Unlike ABC book critic Marieke Hardy?
Tony Abbott, I hope your cock drops off and falls down a plughole. 
Today, another ABC host, Wil Anderson, demonstrates his inner vulgarian with a viciously abusive re-tweet about Paul Howes:
Last week it was Julian Morrow:
Morrow appeared on KIIS1065’s Kyle and Jackie O’s Sydney breakfast radio program this morning to talk about the many possible theories on the disappearance of the Malaysian Airlines flight MH370. 
The breakfast radio hosts ...were stunned by Morrow reeling off a list of wan gags about those responsible for the missing plane, including Lara Bingle and Tourism Australia’s Where the Bloody Hell Are Ya? Campaign, Oprah Winfrey and Coles.
Sandilands proved to be the smartest guy in the room, chiding Morrow’s lapse in taste and saying he expected a serious discussion about the topic.

“I didn’t have any jokes written down, it’s way too soon,” Sandilands said. “We don’t even know where this plane is.” 
As Morrow ploughed on, Sandilands said “All of these things are terrible.”
“Vulgarian” cannot mean what the dictionary tells me it means.
(Thanks to reader Avi.) 




When Facebook locked me out of my account and demanded a copy of my government-issued ID
“I was calm, at first, when I saw that Facebook had locked me out of my account this week. I figured I would just need to change my password, or answer a security question, and the whole thing would…”
Widow of Errol Flynn dies in Jamaica
“PATRICE Wymore Flynn, a Hollywood actress and cattle rancher who was the widow of Australia’s swashbuckling screen legend Errol Flynn, has died at her seaside home in northeastern Jamaica. She was...


Craig Thomson joins a small and inglorious list of Australian politicians sent to jail
“CRAIG Thomson joins a small and inglorious list of members of an Australian parliament who have been put away for crimes.” One area the ALP have overachieved in
One area the ALP overachieve in - ed










Not a threat to helicopter the building .. a good suggestion to hold the function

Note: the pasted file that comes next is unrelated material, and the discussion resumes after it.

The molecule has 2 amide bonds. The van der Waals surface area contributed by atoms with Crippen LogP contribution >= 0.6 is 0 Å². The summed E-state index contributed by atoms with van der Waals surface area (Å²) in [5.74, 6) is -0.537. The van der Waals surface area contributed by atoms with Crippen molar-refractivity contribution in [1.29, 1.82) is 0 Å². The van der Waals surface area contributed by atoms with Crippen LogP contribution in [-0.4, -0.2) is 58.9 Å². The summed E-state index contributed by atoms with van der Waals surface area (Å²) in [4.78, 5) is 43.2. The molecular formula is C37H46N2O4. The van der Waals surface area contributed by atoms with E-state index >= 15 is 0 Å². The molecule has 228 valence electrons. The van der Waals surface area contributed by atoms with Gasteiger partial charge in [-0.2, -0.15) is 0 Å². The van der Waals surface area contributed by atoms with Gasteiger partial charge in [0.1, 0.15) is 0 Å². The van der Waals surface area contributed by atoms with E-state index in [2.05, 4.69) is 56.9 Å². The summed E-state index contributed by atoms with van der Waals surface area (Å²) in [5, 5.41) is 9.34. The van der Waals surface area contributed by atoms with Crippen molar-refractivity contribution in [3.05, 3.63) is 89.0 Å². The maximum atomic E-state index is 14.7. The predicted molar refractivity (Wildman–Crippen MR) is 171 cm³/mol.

"As long as you are proud you cannot know God. A proud man is always looking down on things and people: and, of course, as long as you are looking down, you cannot see something that is above you."
~ Mere Christianity
Yum-O! Never lose this recipe - Just click "SHARE" to save this to the "photos" section of your page!

Chocolate Eclair Cake!!!
1 cup water
1/2 cup butter
1 cup flour
4 large eggs
1 (8 ounce) package cream cheese, softened
1 large box (5.1 ounces) vanilla instant pudding
3 cups milk
1 8 oz. container cool whip (you won’t use the whole container) or one batch of homemade whipped cream
chocolate syrup or homemade chocolate sauce

Preheat oven to 400. Lightly grease a 9″X13″ glass baking pan.
Eclair Crust: In a medium saucepan, melt butter in water and bring to a boil. Remove from heat. Stir in flour. Mix in one egg at a time, mixing completely before adding another egg. Spread mixture into pan, covering the bottom and sides evenly. *If the sides of your pan are too greased you won’t be able to get the mixture to stay up the sides so make sure to just lightly grease.
Bake for 30-40 minutes or until golden brown (Mine only took 25 minutes.) You may want to check it occasionally-you don’t want to overcook the crust, it will ruin the cake! Remove from oven and let cool (don’t touch or push bubbles down).
Filling: Whip cream cheese in a medium bowl. In separate bowl make vanilla pudding. Make sure pudding is thick before mixing in with cream cheese. Slowly add pudding to cream cheese, mixing until there are no lumps. Let cool in fridge.When the crust is completely cooled, pour filling in. Top with layer of cool whip however thick you want it and serve with chocolate syrup. *If you want to make this even better use homemade whipped cream.


Check out for more recipes and ideas there!
Tactics watch - the Labor Party is recruiting for "word of mouth" spreaders of spin for its tele-marketing campaign